Sunday, November 21, 2010

The Disappearing Virtual World

It's an unfortunate fact that nothing comprehensively captures the constant process of change, either in real or virtual worlds. In the real world we do manage to capture some aspects of ongoing change through museum exhibits and various artistic mediums, such as Jules Aarons' street photography or the San Francisco street car video.

There is too often no systematic way this occurs, though, and what survives to future generations is unfortunately left to chance in many cases.

Cataloging some aspects of virtuality is a little easier in some respects, especially for the standard internet, which is captured by features such as Google Cache and the Wayback Machine, systems that create a repository of web pages and provide a way to observe and measure change in that medium.

Virtual worlds, though, defy easy documentation and seem to function more like the real world in that respect. We do document some images of the ever changing virtual landscape through blogs, Flickr pages, and machinima, but many sims and their attendant builds come and go with little attention ever being paid. Just like the real world, memorializing the virtual world is too often a hit or miss proposition.

One example that my good friend, Freckle Heron, pointed out to me this weekend was the upcoming remodel of the Empress and Hierophant sim (SLurl here) that, as far as we can tell, is scheduled for a complete makeover in the coming days.

The Empress and Hierophant Sim - Image by Freckle Heron
We visited the sim this weekend, and it is quite a beautiful build that looks, according to Freckle, very much like Wales. I've never been to Wales, but I can tell you that the design was very captivating and did give the sense of visiting a quaint English village in the British countryside, complete with fog and rain.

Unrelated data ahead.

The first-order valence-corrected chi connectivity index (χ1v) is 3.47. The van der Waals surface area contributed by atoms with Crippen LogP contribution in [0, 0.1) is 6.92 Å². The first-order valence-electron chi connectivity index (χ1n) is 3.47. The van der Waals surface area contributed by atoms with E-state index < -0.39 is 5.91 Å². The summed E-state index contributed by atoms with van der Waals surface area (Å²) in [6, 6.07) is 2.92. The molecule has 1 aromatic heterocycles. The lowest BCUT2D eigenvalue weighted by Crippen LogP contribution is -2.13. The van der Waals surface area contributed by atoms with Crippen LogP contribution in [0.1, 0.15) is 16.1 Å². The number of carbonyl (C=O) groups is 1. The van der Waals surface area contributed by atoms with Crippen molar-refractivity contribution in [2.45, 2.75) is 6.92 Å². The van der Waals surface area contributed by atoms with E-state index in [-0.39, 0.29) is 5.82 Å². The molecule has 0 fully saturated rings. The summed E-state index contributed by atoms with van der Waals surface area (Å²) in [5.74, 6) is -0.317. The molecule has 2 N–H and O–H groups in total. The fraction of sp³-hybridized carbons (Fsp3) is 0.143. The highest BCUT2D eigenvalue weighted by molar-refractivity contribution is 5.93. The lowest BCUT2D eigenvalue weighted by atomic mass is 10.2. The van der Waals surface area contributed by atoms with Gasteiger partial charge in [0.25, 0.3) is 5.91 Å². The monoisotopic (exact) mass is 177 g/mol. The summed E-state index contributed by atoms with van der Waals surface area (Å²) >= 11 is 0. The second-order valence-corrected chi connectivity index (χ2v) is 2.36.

What the remodeled sim will look like is anyone's guess, but what we can know is that this image, or other ones like it scattered in various places across the web, are all that will remain to document it's passing. The beauty that was this place will never exist again, and 100 years from now, no one will have any way of experiencing its details in any meaningful way.

And, for every sim that is captured through such imagery, who knows how many others wink out of existence without any documentation at all.

While some might argue that this is of little consequence, I would argue the exact opposite. The virtual world is an important aspect of our technological and social development, and thoroughly and systematically documenting it will be a boon to future generations.

And, if the virtual realm is of no consequence, what are we doing in it and should we be there at all? If you believe that virtual worlds are worthwhile, then perhaps it's time for an organized effort to document them.

Virtual Smithsonian, anyone?

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